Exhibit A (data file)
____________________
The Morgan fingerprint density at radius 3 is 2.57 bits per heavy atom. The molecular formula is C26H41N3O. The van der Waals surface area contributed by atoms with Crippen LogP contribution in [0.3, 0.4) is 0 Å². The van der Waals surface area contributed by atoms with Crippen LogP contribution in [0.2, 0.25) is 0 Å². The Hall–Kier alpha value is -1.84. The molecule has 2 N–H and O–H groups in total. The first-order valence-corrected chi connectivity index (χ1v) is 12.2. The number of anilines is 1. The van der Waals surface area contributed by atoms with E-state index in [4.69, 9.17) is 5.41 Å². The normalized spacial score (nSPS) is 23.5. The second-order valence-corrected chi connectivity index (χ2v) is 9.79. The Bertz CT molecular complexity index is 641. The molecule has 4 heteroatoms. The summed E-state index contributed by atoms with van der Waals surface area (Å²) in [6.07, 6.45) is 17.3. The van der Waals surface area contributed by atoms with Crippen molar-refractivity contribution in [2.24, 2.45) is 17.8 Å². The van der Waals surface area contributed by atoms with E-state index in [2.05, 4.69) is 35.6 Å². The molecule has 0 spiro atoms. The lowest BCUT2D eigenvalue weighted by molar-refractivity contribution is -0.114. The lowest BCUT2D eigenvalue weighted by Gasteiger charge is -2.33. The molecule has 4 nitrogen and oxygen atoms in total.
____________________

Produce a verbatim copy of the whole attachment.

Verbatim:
The Morgan fingerprint density at radius 3 is 2.57 bits per heavy atom. The molecular formula is C26H41N3O. The van der Waals surface area contributed by atoms with Crippen LogP contribution in [0.3, 0.4) is 0 Å². The van der Waals surface area contributed by atoms with Crippen LogP contribution in [0.2, 0.25) is 0 Å². The Hall–Kier alpha value is -1.84. The molecule has 2 N–H and O–H groups in total. The first-order valence-corrected chi connectivity index (χ1v) is 12.2. The number of anilines is 1. The van der Waals surface area contributed by atoms with E-state index in [4.69, 9.17) is 5.41 Å². The normalized spacial score (nSPS) is 23.5. The second-order valence-corrected chi connectivity index (χ2v) is 9.79. The Bertz CT molecular complexity index is 641. The molecule has 4 heteroatoms. The summed E-state index contributed by atoms with van der Waals surface area (Å²) in [6.07, 6.45) is 17.3. The van der Waals surface area contributed by atoms with Crippen molar-refractivity contribution in [2.24, 2.45) is 17.8 Å². The van der Waals surface area contributed by atoms with E-state index in [2.05, 4.69) is 35.6 Å². The molecule has 0 spiro atoms. The lowest BCUT2D eigenvalue weighted by molar-refractivity contribution is -0.114. The lowest BCUT2D eigenvalue weighted by Gasteiger charge is -2.33. The molecule has 4 nitrogen and oxygen atoms in total.